Nonetheless, “Thelma” leaves you with plenty to chew on. Harboe and Wilkins are both relatively green actresses, and the former’s tightly-wound blankness makes her an ideal counterpart for the latter’s more laid-back naturalism. The yin-yang interplay between Thelma and Anja early in their relationship suggests that under less complicated circumstances they would make a perfect couple, and the more perfect for each other they seem, the more sinister the film’s later revelations become.

Film Review: 'Thelma'

Reviewed at Rodeo Screening Room, Los Angeles, August 25, 2017. (In Toronto International Film Festival -- Special Presentations.) Running time: 116 MINS.

Production: Produced by Thomas Robsahm. Executive producers, Sigve Endresen, Eskil Vogt, Joachim Trier.

Crew: Director: Joachim Trier. Screenplay: Trier, Eskil Vogt. Camera (color): Jakob Ihre. Editor: Olivier Bugge Coutte. Music: Ola Flottum.

With: Eili Harboe, Kaya Wilkins, Henrik Rafaelsen, Ellen Dorrit Petersen, Grethe Eltervag

More Film

  • Kevin Costner Diane Lane

    Kevin Costner, Diane Lane to Reunite in Suspense Thriller 'Let Him Go'

    Focus Features has tapped Kevin Costner and Diane Lane to star as a husband and wife in the suspense thriller “Let Him Go.” The two also collaborated on “Man of Steel” and “Batman v Superman: Dawn of Justice.” Thomas Bezucha (“The Family Stone”) is set to direct his own screenplay, based on Larry Watson’s novel [...]

  • Chris Hemsworth Hulk Hogan

    Chris Hemsworth to Play Hulk Hogan in Biopic for Netflix

    Netflix is in the early stages of developing a Hulk Hogan biopic with Chris Hemsworth attached to star as the wrestling legend and produce. Netflix has obtained the exclusive life rights and consulting services from Terry Gene Bollea AKA Hulk Hogan. Todd Phillips, whose credits include “War Dogs” and “The Hangover” trilogy, is attached to [...]

  • Rooftop Films Announces Filmmakers Fund Grant

    Rooftop Films Announces Filmmakers Fund Grant Winners

    Swedish documentary filmmaker Anastasia Kirillova and “Negative Space” co-directors Ru Kuwahata and Max Porter are among the filmmakers who will receive grants from Rooftop Films to help complete their upcoming projects. Kirilova will be awarded $20,000 to finish her film, “In the Shadows of Love,” while collaborators Kuwahata and Porter will receive $10,000 for “Dandelion [...]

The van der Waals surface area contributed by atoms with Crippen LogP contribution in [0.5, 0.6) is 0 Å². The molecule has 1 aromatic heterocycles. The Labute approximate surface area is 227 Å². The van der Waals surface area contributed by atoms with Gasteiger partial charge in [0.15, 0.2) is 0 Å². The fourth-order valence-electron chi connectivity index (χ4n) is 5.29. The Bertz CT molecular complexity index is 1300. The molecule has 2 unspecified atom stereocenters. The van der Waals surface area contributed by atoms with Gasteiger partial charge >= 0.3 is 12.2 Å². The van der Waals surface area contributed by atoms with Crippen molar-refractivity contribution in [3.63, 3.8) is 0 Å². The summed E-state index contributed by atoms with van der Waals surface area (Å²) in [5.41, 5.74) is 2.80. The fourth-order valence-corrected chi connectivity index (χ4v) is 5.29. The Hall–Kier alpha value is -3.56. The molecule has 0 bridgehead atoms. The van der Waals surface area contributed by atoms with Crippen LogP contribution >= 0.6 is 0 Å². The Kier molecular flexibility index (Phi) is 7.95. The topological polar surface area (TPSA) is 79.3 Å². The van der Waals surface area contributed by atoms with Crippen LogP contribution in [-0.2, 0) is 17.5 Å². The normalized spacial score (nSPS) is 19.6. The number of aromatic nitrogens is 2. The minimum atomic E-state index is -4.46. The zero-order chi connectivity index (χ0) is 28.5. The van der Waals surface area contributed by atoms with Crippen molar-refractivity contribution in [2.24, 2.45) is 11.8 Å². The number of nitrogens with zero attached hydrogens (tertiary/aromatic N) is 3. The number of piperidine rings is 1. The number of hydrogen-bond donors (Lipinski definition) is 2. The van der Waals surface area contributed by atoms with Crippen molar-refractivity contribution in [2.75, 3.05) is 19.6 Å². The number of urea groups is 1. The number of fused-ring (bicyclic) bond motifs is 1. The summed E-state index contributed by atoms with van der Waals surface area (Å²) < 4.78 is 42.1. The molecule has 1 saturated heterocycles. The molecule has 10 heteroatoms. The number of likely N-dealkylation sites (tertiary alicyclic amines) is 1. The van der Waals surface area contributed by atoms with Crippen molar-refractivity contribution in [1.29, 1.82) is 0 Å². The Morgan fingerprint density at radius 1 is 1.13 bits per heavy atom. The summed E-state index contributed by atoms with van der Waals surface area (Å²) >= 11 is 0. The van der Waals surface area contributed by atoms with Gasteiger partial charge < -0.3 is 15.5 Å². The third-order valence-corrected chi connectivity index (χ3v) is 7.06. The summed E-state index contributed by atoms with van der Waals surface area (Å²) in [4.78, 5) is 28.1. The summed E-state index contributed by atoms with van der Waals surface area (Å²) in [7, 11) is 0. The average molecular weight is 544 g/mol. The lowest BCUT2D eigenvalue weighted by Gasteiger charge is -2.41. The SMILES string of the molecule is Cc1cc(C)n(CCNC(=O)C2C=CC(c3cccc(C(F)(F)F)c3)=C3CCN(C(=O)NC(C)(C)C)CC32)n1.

• Jim Gianopulos

    Paramount Chief Jim Gianopulos Unveils Diversity Initiative

    Paramount Pictures chairman and CEO Jim Gianopulos has announced that all studio productions will be required to complete a plan to enhance diversity. Wednesday’s reveal follows Paramount’s commitment to participating in Time’s Up and Annenberg Inclusion Initiative’s 4% Challenge. The name is derived from women having directed only 4% of the country’s top grossing movies [...]

  • Leave No Trace

    Oscar Analysts Are Sincere -- but Often Totally Wrong

    With Oscars arriving Feb. 24, we can expect multiple “who will win/who should win” columns. There will also be a flurry of post-show analyses about the Academy of Motion Picture Arts & Sciences and why members voted the way they did. Since AMPAS never releases polls or voting tallies, these pundits will never be contradicted [...]

  • Green Book spiderman into the spider

    On Eve of Oscars, Variety’s Film Experts Answer Three Pressing Questions

    We continue to live in a divided world, with the current political landscape in the United States a seemingly endless hotbed of tumult and acrimony. Issues of racism, bigotry, diversity and gender equality drive the creative players as well, with Oscar-nominated films parlaying said themes into compelling, thought-provoking cinema. To analyze 2018 in big-screen entertainment, [...]

  • Karl Lagerfeld'Lagerfeld Confidential' Photocall at the

    Karl Lagerfeld Remembered at Costume Designers Guild Awards

    The death of fashion and costume designer Karl Lagerfeld cast somewhat of a shadow over the usually jubilant Costume Designers Guild Awards — the only award show where clothes literally steal the spotlight away from actors — which was held at the Beverly Hilton on Tuesday night. Here it was obvious that Lagerfeld’s impact on [...]

More From Our Brands

Access exclusive content